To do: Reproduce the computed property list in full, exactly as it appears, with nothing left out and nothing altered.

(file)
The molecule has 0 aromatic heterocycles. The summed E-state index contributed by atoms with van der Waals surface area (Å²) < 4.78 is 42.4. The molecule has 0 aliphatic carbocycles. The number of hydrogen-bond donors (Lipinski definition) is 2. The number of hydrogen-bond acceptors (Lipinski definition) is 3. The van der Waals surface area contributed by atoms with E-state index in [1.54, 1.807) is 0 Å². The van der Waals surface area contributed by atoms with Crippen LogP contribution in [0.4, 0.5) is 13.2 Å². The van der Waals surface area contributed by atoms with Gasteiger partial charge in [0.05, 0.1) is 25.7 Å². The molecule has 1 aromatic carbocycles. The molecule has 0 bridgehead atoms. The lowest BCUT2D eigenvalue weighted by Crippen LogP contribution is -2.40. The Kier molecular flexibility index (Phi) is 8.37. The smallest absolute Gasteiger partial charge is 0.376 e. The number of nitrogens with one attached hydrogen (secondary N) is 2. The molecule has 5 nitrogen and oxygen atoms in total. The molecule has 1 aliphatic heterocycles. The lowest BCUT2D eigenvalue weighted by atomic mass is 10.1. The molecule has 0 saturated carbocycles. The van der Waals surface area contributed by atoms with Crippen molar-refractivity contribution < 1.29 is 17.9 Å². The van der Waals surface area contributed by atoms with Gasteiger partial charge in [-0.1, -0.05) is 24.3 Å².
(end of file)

The molecule has 0 aromatic heterocycles. The summed E-state index contributed by atoms with van der Waals surface area (Å²) < 4.78 is 42.4. The molecule has 0 aliphatic carbocycles. The number of hydrogen-bond donors (Lipinski definition) is 2. The number of hydrogen-bond acceptors (Lipinski definition) is 3. The van der Waals surface area contributed by atoms with E-state index in [1.54, 1.807) is 0 Å². The van der Waals surface area contributed by atoms with Crippen LogP contribution in [0.4, 0.5) is 13.2 Å². The van der Waals surface area contributed by atoms with Gasteiger partial charge in [0.05, 0.1) is 25.7 Å². The molecule has 1 aromatic carbocycles. The molecule has 0 bridgehead atoms. The lowest BCUT2D eigenvalue weighted by Crippen LogP contribution is -2.40. The Kier molecular flexibility index (Phi) is 8.37. The smallest absolute Gasteiger partial charge is 0.376 e. The number of nitrogens with one attached hydrogen (secondary N) is 2. The molecule has 5 nitrogen and oxygen atoms in total. The molecule has 1 aliphatic heterocycles. The lowest BCUT2D eigenvalue weighted by atomic mass is 10.1. The molecule has 0 saturated carbocycles. The van der Waals surface area contributed by atoms with Crippen molar-refractivity contribution < 1.29 is 17.9 Å². The van der Waals surface area contributed by atoms with Gasteiger partial charge in [-0.1, -0.05) is 24.3 Å².